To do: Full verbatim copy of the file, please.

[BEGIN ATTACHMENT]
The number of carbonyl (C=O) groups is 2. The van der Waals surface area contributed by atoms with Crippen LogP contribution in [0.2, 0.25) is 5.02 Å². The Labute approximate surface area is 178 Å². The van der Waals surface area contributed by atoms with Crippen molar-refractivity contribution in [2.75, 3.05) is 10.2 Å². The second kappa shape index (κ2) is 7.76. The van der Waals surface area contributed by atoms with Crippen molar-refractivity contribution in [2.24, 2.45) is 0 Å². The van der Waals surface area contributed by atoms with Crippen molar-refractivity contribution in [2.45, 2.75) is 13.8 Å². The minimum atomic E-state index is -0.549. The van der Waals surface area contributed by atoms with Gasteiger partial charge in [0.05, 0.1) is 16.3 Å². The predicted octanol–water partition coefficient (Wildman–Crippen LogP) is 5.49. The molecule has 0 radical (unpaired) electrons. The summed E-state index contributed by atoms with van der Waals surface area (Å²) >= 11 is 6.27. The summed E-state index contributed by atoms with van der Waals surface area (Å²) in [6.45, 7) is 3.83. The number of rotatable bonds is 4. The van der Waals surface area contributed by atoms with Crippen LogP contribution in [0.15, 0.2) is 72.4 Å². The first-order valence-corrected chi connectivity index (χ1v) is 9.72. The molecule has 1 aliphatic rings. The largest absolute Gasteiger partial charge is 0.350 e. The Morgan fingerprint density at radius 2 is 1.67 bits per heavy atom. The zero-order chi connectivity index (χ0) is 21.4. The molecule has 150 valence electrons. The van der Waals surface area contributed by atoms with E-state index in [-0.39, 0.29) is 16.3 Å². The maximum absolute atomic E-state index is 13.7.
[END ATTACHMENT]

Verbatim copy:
The number of carbonyl (C=O) groups is 2. The van der Waals surface area contributed by atoms with Crippen LogP contribution in [0.2, 0.25) is 5.02 Å². The Labute approximate surface area is 178 Å². The van der Waals surface area contributed by atoms with Crippen molar-refractivity contribution in [2.75, 3.05) is 10.2 Å². The second kappa shape index (κ2) is 7.76. The van der Waals surface area contributed by atoms with Crippen molar-refractivity contribution in [2.24, 2.45) is 0 Å². The van der Waals surface area contributed by atoms with Crippen molar-refractivity contribution in [2.45, 2.75) is 13.8 Å². The minimum atomic E-state index is -0.549. The van der Waals surface area contributed by atoms with Gasteiger partial charge in [0.05, 0.1) is 16.3 Å². The predicted octanol–water partition coefficient (Wildman–Crippen LogP) is 5.49. The molecule has 0 radical (unpaired) electrons. The summed E-state index contributed by atoms with van der Waals surface area (Å²) >= 11 is 6.27. The summed E-state index contributed by atoms with van der Waals surface area (Å²) in [6.45, 7) is 3.83. The number of rotatable bonds is 4. The van der Waals surface area contributed by atoms with Crippen LogP contribution in [0.15, 0.2) is 72.4 Å². The first-order valence-corrected chi connectivity index (χ1v) is 9.72. The molecule has 1 aliphatic rings. The largest absolute Gasteiger partial charge is 0.350 e. The Morgan fingerprint density at radius 2 is 1.67 bits per heavy atom. The zero-order chi connectivity index (χ0) is 21.4. The molecule has 150 valence electrons. The van der Waals surface area contributed by atoms with E-state index in [-0.39, 0.29) is 16.3 Å². The maximum absolute atomic E-state index is 13.7.